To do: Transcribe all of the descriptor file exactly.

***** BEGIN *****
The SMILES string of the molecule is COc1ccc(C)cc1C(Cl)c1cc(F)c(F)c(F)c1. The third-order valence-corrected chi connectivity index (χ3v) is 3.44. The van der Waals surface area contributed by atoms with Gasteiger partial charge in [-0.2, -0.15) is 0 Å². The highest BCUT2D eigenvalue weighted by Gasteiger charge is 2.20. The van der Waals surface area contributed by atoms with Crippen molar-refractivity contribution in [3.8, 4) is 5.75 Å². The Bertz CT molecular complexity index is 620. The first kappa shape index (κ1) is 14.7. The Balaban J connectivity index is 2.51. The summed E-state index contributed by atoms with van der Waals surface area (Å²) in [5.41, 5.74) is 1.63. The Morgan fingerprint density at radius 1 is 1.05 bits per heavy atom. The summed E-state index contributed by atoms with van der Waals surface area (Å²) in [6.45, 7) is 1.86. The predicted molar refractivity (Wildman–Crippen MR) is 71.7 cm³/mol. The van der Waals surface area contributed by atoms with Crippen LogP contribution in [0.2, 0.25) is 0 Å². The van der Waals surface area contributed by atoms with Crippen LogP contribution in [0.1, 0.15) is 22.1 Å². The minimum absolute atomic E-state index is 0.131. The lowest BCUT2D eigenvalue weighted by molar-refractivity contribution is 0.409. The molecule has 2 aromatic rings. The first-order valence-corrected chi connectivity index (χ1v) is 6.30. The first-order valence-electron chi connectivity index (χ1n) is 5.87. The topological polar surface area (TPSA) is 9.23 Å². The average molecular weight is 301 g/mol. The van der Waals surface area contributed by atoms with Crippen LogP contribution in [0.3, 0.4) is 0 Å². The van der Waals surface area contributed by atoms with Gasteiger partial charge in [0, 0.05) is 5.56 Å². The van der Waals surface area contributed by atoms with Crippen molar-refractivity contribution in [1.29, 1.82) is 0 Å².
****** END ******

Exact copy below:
The SMILES string of the molecule is COc1ccc(C)cc1C(Cl)c1cc(F)c(F)c(F)c1. The third-order valence-corrected chi connectivity index (χ3v) is 3.44. The van der Waals surface area contributed by atoms with Gasteiger partial charge in [-0.2, -0.15) is 0 Å². The highest BCUT2D eigenvalue weighted by Gasteiger charge is 2.20. The van der Waals surface area contributed by atoms with Crippen molar-refractivity contribution in [3.8, 4) is 5.75 Å². The Bertz CT molecular complexity index is 620. The first kappa shape index (κ1) is 14.7. The Balaban J connectivity index is 2.51. The summed E-state index contributed by atoms with van der Waals surface area (Å²) in [5.41, 5.74) is 1.63. The Morgan fingerprint density at radius 1 is 1.05 bits per heavy atom. The summed E-state index contributed by atoms with van der Waals surface area (Å²) in [6.45, 7) is 1.86. The predicted molar refractivity (Wildman–Crippen MR) is 71.7 cm³/mol. The van der Waals surface area contributed by atoms with Crippen LogP contribution in [0.2, 0.25) is 0 Å². The van der Waals surface area contributed by atoms with Crippen LogP contribution in [0.1, 0.15) is 22.1 Å². The minimum absolute atomic E-state index is 0.131. The lowest BCUT2D eigenvalue weighted by molar-refractivity contribution is 0.409. The molecule has 2 aromatic rings. The first-order valence-corrected chi connectivity index (χ1v) is 6.30. The first-order valence-electron chi connectivity index (χ1n) is 5.87. The topological polar surface area (TPSA) is 9.23 Å². The average molecular weight is 301 g/mol. The van der Waals surface area contributed by atoms with Crippen LogP contribution in [0.3, 0.4) is 0 Å². The van der Waals surface area contributed by atoms with Gasteiger partial charge in [0, 0.05) is 5.56 Å². The van der Waals surface area contributed by atoms with Crippen molar-refractivity contribution in [1.29, 1.82) is 0 Å².